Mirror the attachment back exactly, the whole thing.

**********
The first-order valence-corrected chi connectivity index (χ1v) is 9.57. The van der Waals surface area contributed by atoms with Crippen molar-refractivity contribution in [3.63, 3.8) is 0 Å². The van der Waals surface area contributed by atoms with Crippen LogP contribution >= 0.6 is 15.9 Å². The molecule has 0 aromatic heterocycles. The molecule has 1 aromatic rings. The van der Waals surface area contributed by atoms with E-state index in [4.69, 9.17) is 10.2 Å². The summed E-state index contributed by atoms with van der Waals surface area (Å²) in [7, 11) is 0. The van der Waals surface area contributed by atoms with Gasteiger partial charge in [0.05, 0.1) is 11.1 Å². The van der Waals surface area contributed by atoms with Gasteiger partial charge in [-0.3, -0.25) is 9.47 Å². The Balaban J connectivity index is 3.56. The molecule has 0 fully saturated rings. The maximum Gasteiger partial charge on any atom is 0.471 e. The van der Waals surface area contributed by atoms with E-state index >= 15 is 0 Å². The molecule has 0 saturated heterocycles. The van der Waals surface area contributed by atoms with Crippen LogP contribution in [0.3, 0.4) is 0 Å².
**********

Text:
The first-order valence-corrected chi connectivity index (χ1v) is 9.57. The van der Waals surface area contributed by atoms with Crippen molar-refractivity contribution in [3.63, 3.8) is 0 Å². The van der Waals surface area contributed by atoms with Crippen LogP contribution >= 0.6 is 15.9 Å². The molecule has 0 aromatic heterocycles. The molecule has 1 aromatic rings. The van der Waals surface area contributed by atoms with E-state index in [4.69, 9.17) is 10.2 Å². The summed E-state index contributed by atoms with van der Waals surface area (Å²) in [7, 11) is 0. The van der Waals surface area contributed by atoms with Gasteiger partial charge in [0.05, 0.1) is 11.1 Å². The van der Waals surface area contributed by atoms with Gasteiger partial charge in [-0.3, -0.25) is 9.47 Å². The Balaban J connectivity index is 3.56. The molecule has 0 fully saturated rings. The maximum Gasteiger partial charge on any atom is 0.471 e. The van der Waals surface area contributed by atoms with E-state index >= 15 is 0 Å². The molecule has 0 saturated heterocycles. The van der Waals surface area contributed by atoms with Crippen LogP contribution in [0.3, 0.4) is 0 Å².